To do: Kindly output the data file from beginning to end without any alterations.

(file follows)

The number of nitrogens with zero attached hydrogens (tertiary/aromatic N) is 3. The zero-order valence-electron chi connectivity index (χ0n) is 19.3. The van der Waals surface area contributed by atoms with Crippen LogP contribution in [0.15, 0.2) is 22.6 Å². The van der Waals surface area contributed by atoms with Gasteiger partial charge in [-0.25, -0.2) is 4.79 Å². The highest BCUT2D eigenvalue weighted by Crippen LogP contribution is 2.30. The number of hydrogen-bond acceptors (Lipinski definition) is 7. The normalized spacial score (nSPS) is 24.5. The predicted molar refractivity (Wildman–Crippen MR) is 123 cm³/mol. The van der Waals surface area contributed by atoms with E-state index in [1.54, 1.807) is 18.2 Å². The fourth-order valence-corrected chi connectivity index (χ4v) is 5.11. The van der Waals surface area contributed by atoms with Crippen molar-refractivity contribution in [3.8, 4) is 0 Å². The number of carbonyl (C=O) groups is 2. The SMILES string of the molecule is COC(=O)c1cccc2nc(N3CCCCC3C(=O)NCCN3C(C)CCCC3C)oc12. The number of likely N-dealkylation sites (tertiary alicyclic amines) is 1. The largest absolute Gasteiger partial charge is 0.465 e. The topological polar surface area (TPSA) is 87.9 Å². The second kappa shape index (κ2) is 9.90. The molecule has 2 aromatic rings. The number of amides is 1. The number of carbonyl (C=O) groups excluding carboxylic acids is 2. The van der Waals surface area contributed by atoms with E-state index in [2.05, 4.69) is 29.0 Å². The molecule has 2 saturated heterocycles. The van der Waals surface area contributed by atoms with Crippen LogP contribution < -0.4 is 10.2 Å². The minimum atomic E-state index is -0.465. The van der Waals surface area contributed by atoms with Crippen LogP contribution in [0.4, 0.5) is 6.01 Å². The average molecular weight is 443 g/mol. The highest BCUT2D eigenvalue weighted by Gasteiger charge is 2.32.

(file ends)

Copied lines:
The number of nitrogens with zero attached hydrogens (tertiary/aromatic N) is 3. The zero-order valence-electron chi connectivity index (χ0n) is 19.3. The van der Waals surface area contributed by atoms with Crippen LogP contribution in [0.15, 0.2) is 22.6 Å². The van der Waals surface area contributed by atoms with Gasteiger partial charge in [-0.25, -0.2) is 4.79 Å². The highest BCUT2D eigenvalue weighted by Crippen LogP contribution is 2.30. The number of hydrogen-bond acceptors (Lipinski definition) is 7. The normalized spacial score (nSPS) is 24.5. The predicted molar refractivity (Wildman–Crippen MR) is 123 cm³/mol. The van der Waals surface area contributed by atoms with E-state index in [1.54, 1.807) is 18.2 Å². The fourth-order valence-corrected chi connectivity index (χ4v) is 5.11. The van der Waals surface area contributed by atoms with Crippen molar-refractivity contribution in [3.8, 4) is 0 Å². The number of carbonyl (C=O) groups is 2. The SMILES string of the molecule is COC(=O)c1cccc2nc(N3CCCCC3C(=O)NCCN3C(C)CCCC3C)oc12. The number of likely N-dealkylation sites (tertiary alicyclic amines) is 1. The largest absolute Gasteiger partial charge is 0.465 e. The topological polar surface area (TPSA) is 87.9 Å². The second kappa shape index (κ2) is 9.90. The molecule has 2 aromatic rings. The number of amides is 1. The number of carbonyl (C=O) groups excluding carboxylic acids is 2. The van der Waals surface area contributed by atoms with E-state index in [2.05, 4.69) is 29.0 Å². The molecule has 2 saturated heterocycles. The van der Waals surface area contributed by atoms with Crippen LogP contribution < -0.4 is 10.2 Å². The minimum atomic E-state index is -0.465. The van der Waals surface area contributed by atoms with Crippen LogP contribution in [0.4, 0.5) is 6.01 Å². The average molecular weight is 443 g/mol. The highest BCUT2D eigenvalue weighted by Gasteiger charge is 2.32.